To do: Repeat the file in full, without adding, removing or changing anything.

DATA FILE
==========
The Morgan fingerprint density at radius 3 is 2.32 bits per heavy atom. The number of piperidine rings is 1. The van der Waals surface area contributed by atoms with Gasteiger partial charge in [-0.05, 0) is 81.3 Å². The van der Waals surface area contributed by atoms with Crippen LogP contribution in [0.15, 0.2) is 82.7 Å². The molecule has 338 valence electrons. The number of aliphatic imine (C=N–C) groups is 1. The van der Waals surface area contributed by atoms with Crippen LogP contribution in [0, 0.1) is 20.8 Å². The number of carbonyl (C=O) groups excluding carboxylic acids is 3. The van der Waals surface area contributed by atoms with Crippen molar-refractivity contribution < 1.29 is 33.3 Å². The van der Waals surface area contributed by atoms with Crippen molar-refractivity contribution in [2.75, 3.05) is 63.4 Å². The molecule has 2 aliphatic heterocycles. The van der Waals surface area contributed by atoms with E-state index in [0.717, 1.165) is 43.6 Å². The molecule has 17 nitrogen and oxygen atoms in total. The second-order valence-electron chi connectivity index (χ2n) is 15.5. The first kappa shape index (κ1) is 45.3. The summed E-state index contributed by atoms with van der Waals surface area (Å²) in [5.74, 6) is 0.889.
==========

The Morgan fingerprint density at radius 3 is 2.32 bits per heavy atom. The number of piperidine rings is 1. The van der Waals surface area contributed by atoms with Gasteiger partial charge in [-0.05, 0) is 81.3 Å². The van der Waals surface area contributed by atoms with Crippen LogP contribution in [0.15, 0.2) is 82.7 Å². The molecule has 338 valence electrons. The number of aliphatic imine (C=N–C) groups is 1. The van der Waals surface area contributed by atoms with Crippen LogP contribution in [0, 0.1) is 20.8 Å². The number of carbonyl (C=O) groups excluding carboxylic acids is 3. The van der Waals surface area contributed by atoms with Crippen molar-refractivity contribution < 1.29 is 33.3 Å². The van der Waals surface area contributed by atoms with Crippen molar-refractivity contribution in [2.75, 3.05) is 63.4 Å². The molecule has 2 aliphatic heterocycles. The van der Waals surface area contributed by atoms with E-state index in [0.717, 1.165) is 43.6 Å². The molecule has 17 nitrogen and oxygen atoms in total. The second-order valence-electron chi connectivity index (χ2n) is 15.5. The first kappa shape index (κ1) is 45.3. The summed E-state index contributed by atoms with van der Waals surface area (Å²) in [5.74, 6) is 0.889.